“A modest surplus in the current account during the first 7 months of FY2013, following inflows of $1.8 billion from the Coalition Support Fund, reverted to a deficit of $700 million in February 2013. As disbursements of the same magnitude are not expected during the second half of the year, it is expected that the current account will post a deficit on the order of 0.8% of GDP. Exports contracted by 0.9% during the first 8 months of FY2013, but a 3.5% contraction in imports was four times larger (Figure 3.20.11). Low export growth was largely the result of 2.7% lower textile exports, reflecting the impact of sustained energy shortages, difficulties in meeting production schedules, and slack global demand. The contraction in imports was mostly of food, transportation equipment, and petroleum.

“Despite improvement in the current account, net liquid foreign exchange reserves declined further, dropping from $10.8 billion at the end of June 2012 to $7.9 billion at the end of February, reflecting higher debt amortization payments, including payments to the International Monetary Fund (IMF), and lower financial inflows. Low reserves adequacy, at less than 2 months of imports cover as of February 2013, raises concern over external sector sustainability. Pressure on reserves is expected to continue, with an additional $1.7 billion due to the IMF before the end of FY2013 and $3.2 billion during FY2014. The nominal exchange rate depreciated by 4% in the first 8 months of FY2013.

“The fiscal outlook is largely unchanged from FY2012. Revenue targets announced with the FY2013 budget are unlikely to be met, as tax receipts have grown by only 12.0% in the first 6 months, well below the 23.7% increase needed to meet budget targets.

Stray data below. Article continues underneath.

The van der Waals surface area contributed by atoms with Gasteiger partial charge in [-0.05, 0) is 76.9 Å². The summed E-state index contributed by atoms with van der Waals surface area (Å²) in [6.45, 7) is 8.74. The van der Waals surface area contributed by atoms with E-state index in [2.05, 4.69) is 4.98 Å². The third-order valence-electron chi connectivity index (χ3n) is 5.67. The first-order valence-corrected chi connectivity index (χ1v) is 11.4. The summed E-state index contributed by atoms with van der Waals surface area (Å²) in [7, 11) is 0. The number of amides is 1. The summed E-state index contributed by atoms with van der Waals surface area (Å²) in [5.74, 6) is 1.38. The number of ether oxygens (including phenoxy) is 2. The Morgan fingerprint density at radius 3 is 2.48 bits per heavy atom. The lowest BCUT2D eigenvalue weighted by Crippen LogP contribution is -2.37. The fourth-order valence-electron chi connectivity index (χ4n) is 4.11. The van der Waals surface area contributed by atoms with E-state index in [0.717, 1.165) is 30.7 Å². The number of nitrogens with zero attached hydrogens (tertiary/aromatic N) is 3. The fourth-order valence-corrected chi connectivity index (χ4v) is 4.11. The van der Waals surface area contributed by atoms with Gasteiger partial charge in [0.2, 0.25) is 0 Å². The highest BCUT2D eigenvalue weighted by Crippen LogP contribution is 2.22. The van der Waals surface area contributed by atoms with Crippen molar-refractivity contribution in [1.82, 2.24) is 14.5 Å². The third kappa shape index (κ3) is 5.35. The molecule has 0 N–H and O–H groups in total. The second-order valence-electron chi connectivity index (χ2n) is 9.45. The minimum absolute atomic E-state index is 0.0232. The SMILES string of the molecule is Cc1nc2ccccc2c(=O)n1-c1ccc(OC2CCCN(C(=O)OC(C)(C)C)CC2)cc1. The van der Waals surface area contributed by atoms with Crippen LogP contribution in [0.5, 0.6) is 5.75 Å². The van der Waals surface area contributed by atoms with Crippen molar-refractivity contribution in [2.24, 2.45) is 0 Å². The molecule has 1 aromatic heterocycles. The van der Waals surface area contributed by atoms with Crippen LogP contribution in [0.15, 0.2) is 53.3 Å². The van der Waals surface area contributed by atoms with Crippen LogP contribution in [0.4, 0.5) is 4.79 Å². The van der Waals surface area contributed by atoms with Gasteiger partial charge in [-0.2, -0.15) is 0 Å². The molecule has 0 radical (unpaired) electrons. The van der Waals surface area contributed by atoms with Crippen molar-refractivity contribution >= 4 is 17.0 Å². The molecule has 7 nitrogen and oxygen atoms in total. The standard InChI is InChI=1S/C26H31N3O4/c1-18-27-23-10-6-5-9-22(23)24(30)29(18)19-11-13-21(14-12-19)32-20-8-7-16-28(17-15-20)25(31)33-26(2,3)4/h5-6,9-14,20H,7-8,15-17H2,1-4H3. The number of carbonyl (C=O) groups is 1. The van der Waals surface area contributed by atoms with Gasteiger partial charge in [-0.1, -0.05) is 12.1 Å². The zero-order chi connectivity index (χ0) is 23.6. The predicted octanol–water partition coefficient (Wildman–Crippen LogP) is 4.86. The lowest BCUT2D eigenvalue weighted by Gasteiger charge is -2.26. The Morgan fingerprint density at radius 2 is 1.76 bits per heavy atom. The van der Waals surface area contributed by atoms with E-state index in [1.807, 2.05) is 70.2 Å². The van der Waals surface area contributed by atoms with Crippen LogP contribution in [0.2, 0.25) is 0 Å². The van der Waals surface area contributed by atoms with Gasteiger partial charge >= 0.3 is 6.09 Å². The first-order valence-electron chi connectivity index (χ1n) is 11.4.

On the expenditure side, overruns on interest outlays and subsidies are again expected, as subsidy allocations of Rs120 billion have already been exceeded and will reach at least Rs200 billion along with a further buildup of power sector arrears.

The deficit for the first half of FY2013 is 2.5% of GDP, including the 0.7% of GDP from the Coalition Support Fund that is the single payment for the year. Given normal quarterly patterns for fiscal balances, the deficit for FY2013 is expected to breach the 4.7% target and is likely to come in at 7.0%-7.5% of GDP, excluding any payments to settle power sector arrears.

“Government bank borrowing continued in the first half of FY2013. The government did acknowledge requirements under the State Bank of Pakistan Act by retiring PRs399 billion of the Rs505 billion borrowed from the central bank during the first quarter of FY2013, before borrowing back PRs183 billion in the second quarter in response to fiscal pressures, thereby breaching the act once again. Large government borrowing from commercial banks requires ever-larger injections from the central bank on a weekly basis to meet banks' liquidity requirements and keep money market rates anchored within central bank policy rates.”

The report concludes that public debt expanded to Rs1.6 trillion in FY2012, raising the government's ratio of debt to GDP to 62.5%, which substantially exceeded the limit set under the Fiscal Responsibility and Debt Limitation Act. External public debt dropped from 27.6% of GDP to 25.6%, while domestic public debt including the debt of state-owned enterprises increased from 33.3% of GDP to 37.0%. Pakistan's debt is higher than the recommended 30%-40% of GDP for economies at a similar stage of development.